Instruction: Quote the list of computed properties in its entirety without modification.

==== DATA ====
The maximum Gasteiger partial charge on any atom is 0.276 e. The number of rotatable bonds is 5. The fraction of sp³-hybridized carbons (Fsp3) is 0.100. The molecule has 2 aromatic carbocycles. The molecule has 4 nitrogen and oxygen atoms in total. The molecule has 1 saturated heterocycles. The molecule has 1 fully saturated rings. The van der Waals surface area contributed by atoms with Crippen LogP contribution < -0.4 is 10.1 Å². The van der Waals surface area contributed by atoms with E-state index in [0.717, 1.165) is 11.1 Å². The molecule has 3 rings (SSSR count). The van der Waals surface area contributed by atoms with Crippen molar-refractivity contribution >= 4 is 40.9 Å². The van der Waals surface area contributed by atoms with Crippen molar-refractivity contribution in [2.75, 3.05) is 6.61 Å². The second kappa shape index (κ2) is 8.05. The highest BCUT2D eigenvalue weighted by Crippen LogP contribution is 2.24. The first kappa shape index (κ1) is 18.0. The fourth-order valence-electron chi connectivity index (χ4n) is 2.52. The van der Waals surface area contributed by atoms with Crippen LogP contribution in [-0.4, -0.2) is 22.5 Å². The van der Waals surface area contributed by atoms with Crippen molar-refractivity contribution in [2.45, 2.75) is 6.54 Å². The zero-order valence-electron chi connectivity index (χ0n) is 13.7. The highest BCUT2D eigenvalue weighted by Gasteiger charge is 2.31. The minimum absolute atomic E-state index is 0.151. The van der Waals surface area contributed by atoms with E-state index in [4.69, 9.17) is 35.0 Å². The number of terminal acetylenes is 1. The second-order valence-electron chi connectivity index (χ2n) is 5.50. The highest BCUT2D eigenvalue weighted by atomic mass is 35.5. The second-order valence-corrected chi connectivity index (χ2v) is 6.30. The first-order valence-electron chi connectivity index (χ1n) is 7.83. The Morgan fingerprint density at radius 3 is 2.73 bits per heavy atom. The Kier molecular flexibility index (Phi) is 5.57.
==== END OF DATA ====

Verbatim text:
The maximum Gasteiger partial charge on any atom is 0.276 e. The number of rotatable bonds is 5. The fraction of sp³-hybridized carbons (Fsp3) is 0.100. The molecule has 2 aromatic carbocycles. The molecule has 4 nitrogen and oxygen atoms in total. The molecule has 1 saturated heterocycles. The molecule has 1 fully saturated rings. The van der Waals surface area contributed by atoms with Crippen LogP contribution < -0.4 is 10.1 Å². The van der Waals surface area contributed by atoms with E-state index in [0.717, 1.165) is 11.1 Å². The molecule has 3 rings (SSSR count). The van der Waals surface area contributed by atoms with Crippen molar-refractivity contribution >= 4 is 40.9 Å². The van der Waals surface area contributed by atoms with Crippen molar-refractivity contribution in [2.75, 3.05) is 6.61 Å². The second kappa shape index (κ2) is 8.05. The highest BCUT2D eigenvalue weighted by Crippen LogP contribution is 2.24. The first kappa shape index (κ1) is 18.0. The fourth-order valence-electron chi connectivity index (χ4n) is 2.52. The van der Waals surface area contributed by atoms with Crippen LogP contribution in [-0.4, -0.2) is 22.5 Å². The van der Waals surface area contributed by atoms with Crippen molar-refractivity contribution in [2.45, 2.75) is 6.54 Å². The zero-order valence-electron chi connectivity index (χ0n) is 13.7. The highest BCUT2D eigenvalue weighted by Gasteiger charge is 2.31. The minimum absolute atomic E-state index is 0.151. The van der Waals surface area contributed by atoms with E-state index in [4.69, 9.17) is 35.0 Å². The number of terminal acetylenes is 1. The second-order valence-electron chi connectivity index (χ2n) is 5.50. The highest BCUT2D eigenvalue weighted by atomic mass is 35.5. The second-order valence-corrected chi connectivity index (χ2v) is 6.30. The first-order valence-electron chi connectivity index (χ1n) is 7.83. The Morgan fingerprint density at radius 3 is 2.73 bits per heavy atom. The Kier molecular flexibility index (Phi) is 5.57.